Harvard Business Review also found that people who were curious in their roles at work, were 34% more creative, less reactive to stress and provocation, more empathetic with others and better at communicating.
The self-learning process will become more effective and exciting if you can trigger your intrinsic curiosity.
Our intrinsic motivation normally starts with a strong purpose — Your “Why”
- Why do you need to enhance your knowledge about this specific subject?
- Why is this information going to be of use to you?
- Why are you going to use this knowledge to create an impact in your life?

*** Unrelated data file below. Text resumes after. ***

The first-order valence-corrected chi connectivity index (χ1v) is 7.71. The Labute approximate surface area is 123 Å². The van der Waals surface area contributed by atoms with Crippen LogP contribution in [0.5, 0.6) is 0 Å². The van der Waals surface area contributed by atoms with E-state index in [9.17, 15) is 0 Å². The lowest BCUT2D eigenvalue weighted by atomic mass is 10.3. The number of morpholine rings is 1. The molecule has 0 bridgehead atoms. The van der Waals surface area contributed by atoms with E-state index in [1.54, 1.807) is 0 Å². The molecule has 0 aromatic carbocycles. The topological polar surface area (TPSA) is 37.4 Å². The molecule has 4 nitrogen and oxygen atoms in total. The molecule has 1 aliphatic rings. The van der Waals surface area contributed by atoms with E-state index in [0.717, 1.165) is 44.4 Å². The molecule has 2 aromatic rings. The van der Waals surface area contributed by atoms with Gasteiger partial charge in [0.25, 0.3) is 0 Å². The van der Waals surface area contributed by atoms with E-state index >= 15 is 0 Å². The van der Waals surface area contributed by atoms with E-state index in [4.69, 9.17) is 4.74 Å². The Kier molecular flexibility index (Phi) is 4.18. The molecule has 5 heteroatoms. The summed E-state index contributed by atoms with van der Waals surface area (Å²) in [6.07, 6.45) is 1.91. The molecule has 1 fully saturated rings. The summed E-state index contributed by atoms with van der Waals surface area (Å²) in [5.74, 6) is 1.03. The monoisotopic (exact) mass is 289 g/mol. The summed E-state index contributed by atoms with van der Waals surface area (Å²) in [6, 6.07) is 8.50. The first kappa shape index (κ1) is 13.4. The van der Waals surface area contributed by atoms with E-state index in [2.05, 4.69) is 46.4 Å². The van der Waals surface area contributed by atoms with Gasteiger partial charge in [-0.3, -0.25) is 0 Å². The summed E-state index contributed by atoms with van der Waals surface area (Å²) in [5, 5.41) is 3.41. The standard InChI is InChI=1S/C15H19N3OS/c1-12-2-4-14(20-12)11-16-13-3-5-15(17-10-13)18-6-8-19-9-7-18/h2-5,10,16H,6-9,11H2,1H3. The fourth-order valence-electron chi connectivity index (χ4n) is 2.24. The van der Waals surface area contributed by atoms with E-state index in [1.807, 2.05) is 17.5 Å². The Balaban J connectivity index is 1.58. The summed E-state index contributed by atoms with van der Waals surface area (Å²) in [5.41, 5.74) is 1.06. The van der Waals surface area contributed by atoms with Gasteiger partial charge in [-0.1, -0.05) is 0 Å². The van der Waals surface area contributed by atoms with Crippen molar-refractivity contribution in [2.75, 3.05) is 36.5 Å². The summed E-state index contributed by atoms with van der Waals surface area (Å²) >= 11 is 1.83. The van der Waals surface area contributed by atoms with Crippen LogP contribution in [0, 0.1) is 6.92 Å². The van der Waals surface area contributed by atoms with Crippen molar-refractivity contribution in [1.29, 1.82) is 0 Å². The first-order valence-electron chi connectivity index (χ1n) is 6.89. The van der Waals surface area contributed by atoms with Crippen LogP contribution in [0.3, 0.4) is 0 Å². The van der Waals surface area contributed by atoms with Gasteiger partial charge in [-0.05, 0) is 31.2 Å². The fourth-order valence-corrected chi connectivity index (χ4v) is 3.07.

Once this is clear to you learning can become a bug, like anything else that you enjoy, learning can become— Dare I say it — a habit 🙀
When your motivation to learn is intrinsic, it ceases to be a chore. It’s about your personal desire to gain more knowledge and to make progress towards ‘WHY’ you’re learning.
Moving from a passive learner to an active learner will make your learning experiences more meaningful to you.
2. Set Goals to Create New Opportunities
Goal setting is extremely important because it helps you increase productivity and also improves your focus. Having clear objectives means you are more likely to create a specific plan and take action to achieve your goals.
12 Productivity Hacks to Get Stuff Done
In the spirit of getting stuff done, let’s get on with it.
When you’re learning new skills, one potential goal you can think about is how to apply these skills to your working life or how these skills can open new career opportunities for you.